The New York Police Department secretly opened "terrorism enterprise investigations" into at least 10 of the city's mosques, effectively designating every single congregant as a valid surveillance target. Documents uncovered by the AP show that the NYPD spied on countless Muslims, and even tried to get informants onto the boards of mosques and other Islamic institutions. The department convinced a federal judge to rewrite the rules to allow such tactics in 2003, arguing that mosques could "shield the work of terrorists."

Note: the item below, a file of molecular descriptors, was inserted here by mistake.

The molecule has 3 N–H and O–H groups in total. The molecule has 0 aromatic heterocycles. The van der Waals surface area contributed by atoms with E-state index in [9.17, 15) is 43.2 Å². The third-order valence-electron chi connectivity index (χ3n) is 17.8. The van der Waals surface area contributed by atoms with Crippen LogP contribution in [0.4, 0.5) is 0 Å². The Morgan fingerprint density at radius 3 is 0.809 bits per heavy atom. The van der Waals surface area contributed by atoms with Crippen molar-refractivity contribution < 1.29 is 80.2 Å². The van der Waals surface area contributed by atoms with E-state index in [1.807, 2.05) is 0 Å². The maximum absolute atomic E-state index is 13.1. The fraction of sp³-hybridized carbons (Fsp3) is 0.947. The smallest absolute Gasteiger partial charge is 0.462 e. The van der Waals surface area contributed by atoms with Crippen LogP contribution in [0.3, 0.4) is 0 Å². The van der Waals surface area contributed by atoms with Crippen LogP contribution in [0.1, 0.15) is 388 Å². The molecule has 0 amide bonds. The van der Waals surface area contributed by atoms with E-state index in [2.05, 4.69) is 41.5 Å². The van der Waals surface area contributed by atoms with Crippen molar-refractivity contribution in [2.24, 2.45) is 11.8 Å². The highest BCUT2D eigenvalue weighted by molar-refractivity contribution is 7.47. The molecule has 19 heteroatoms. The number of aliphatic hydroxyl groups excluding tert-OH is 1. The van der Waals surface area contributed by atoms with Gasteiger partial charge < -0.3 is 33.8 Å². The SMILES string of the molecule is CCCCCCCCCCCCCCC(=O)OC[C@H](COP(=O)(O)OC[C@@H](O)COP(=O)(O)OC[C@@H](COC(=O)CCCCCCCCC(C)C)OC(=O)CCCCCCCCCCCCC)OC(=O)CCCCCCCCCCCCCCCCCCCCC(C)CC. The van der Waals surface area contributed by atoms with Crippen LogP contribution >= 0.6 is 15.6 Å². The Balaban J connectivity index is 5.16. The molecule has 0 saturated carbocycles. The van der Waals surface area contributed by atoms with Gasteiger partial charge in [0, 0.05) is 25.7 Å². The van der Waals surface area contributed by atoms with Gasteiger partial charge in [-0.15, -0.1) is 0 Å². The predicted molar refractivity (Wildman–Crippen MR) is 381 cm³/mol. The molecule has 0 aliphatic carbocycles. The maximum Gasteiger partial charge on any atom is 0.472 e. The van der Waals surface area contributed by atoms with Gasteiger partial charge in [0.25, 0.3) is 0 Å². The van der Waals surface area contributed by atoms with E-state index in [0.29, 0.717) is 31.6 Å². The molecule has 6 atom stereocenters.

The FBI never used the TEI tool, and it denied NYPD requests to bug mosques, saying it would violate federal law. So the department sent informants into the mosques carrying hidden recording devices instead. In one case, both federal investigators and the NYPD looked into a 26-year-old Salafist whose father was tied to the 1993 World Trade Center attacks. After a number of months, the FBI concluded there was no evidence he was recruiting jihadists. But the NYPD spied on him and his mosque for at least four years—including at his wedding. Such years-long spying efforts were common. For many, many more details, click here. (Read more NYPD stories.)